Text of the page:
This story? I’m not sure you want to waste the time reading it. It’s kind of a wanna-be James Bond up against a wanna-be SMERSH *more eye rolls*.

The Story

It’s an unexpected discovery frozen in one of the bays on Baffin Island that sets the Fargos down a path that will lead them to the truth behind Quetzalcoatl and turn Toltec history and the world on its ear.

The Characters

Sam and Remi Fargo are retired and wealthy with a fascination for archeology. They employ a small staff who work out of their fabulous home in La Jolla, California: Selma Wondrash as their chief researcher with contacts everywhere while Pete Jeffcoat and Wendy Corden are junior researchers. Selma is also going in for a hip replacement surgery! Kendra Hollingsworth, Selma’s niece with a double major in computer science and history, will be her replacement while she’s recovering. Zoltán is their alert German shepherd whom they adopted in Tombs, 4. Since The Mayan Secrets, the Fargos have acquired a Gulfstream jet with Brad Sterling and Rex Fender their pilots and Sandra is their flight attendant.

Carlos Ramirez is a friend of Selma’s, and he’s in charge of the Antiquities department in the National Institute of Anthropology and History in Mexico City. Dr. Maribela and Dr. Antonio Casuela are sister and brother and experts on the Toltecs.

The Los Zetas cartel…
…deals drugs and weapons. Ferdinando Guerrero is the Mexico City chief of the cartel.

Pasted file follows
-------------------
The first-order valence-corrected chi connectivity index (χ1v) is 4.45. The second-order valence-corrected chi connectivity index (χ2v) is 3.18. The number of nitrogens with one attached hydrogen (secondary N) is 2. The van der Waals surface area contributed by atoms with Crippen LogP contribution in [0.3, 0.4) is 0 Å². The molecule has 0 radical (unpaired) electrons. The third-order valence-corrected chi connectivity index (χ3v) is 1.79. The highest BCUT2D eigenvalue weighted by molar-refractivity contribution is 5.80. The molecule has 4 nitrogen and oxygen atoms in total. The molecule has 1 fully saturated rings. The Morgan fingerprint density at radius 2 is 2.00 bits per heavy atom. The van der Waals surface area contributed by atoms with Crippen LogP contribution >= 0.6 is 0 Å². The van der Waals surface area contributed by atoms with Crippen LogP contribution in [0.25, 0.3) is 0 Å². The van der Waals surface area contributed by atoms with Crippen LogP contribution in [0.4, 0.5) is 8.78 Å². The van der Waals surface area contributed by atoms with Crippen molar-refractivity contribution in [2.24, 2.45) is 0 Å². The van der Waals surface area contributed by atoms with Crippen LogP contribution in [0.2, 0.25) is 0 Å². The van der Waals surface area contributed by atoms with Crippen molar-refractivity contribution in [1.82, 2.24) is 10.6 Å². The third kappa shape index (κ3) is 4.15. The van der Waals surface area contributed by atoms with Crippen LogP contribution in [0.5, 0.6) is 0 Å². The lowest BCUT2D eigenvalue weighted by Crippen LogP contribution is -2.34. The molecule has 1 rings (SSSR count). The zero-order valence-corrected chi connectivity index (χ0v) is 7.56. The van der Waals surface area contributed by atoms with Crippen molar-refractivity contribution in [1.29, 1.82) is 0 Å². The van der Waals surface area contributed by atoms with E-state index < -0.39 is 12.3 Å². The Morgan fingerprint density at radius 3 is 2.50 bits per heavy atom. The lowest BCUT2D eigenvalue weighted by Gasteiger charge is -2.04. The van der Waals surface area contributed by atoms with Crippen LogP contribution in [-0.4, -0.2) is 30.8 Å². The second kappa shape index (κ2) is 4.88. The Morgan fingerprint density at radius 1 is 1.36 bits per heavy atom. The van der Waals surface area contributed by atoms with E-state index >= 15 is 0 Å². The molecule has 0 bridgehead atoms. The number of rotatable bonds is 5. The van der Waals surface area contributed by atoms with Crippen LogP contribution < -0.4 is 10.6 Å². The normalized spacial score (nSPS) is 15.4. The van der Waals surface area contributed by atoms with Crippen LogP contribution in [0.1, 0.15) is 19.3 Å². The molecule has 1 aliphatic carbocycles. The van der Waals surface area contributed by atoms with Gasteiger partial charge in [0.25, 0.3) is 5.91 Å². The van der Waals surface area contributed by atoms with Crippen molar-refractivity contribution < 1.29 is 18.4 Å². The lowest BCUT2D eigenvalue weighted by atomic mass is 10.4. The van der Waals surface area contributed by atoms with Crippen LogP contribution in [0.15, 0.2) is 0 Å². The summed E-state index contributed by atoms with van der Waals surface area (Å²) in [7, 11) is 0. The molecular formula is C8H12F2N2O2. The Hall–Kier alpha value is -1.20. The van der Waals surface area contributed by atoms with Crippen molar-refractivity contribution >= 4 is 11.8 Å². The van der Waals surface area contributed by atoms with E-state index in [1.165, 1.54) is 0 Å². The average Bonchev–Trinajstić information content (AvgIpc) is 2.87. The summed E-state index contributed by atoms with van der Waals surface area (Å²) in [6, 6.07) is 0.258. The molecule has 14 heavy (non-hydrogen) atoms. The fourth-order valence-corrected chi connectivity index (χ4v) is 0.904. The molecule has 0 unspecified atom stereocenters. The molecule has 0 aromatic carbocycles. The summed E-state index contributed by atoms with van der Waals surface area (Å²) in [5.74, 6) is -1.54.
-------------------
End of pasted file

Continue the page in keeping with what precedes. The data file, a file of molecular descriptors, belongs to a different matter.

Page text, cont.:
Dr. Lagarde is one of Selma’s friends in Cuba. Professor George Milhaupt is at Cal Tech and has an interest in cryptology; he believes Lazlo Kemp is the Fargos’ best bet.

Rubin Haywood is with the CIA.

Lazlo Kemp got caught and now has to reinvent himself. Unfortunately, his predilection for drink is getting in the way.

Baffin Island and the Viking ship
Commander Wes Hall is heading up a U.S. Coast Guard-sponsored expedition aboard the Alhambra to explore the island’s fjords. Lieutenant Ralph Willbanks is Hall’s first officer. Rick is the pilot who gets them there.

Warren Lasch had headed up the recovery of the CSS Hunley back in Lost Empire, 2. Dr. Jennings works in Montreal and is one of Canada’s top archeologists.

The expedition off the coast of Cartagena, Spain
Dominic is the captain of the Bermudez and the leader of the Spanish team of divers.

Janus Benedict is a wealthy arms dealer with legitimate businesses in banking, insurance, and real estate and has a connection to stolen artifacts. Reginald is his dumb thug of a younger brother. His conspirators include Pasqual, Andrew, and Sergei. Percy is one of Benedict’s go-to boys for skullduggery

Quetzalcoatl is the feathered serpent god of the Aztecs; the Mayans called him Votan.

The Vikings in 1085 AD
Vidar is the captain’s first mate on the Sigrun.

The Cover and Title

The cover is green! A Viking ship sailing, literally, through an emerald-cliffed sea, a flash of lightning in the background. The title is in yellow with the authors’ names in white — Cussler’s name is WAY larger than life with Blake’s name a tiny add-on.

The title is the focus of this story, The Eye of Heaven.

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2 responses to “Book Review: The Eye of Heaven by Clive Cussler & Russell Blake

  1. Yeah, Cussler’s been falling down in the writing quality in this series. I’m not excited about reading it when a new book comes out, but per usual, I just can’t stop hoping.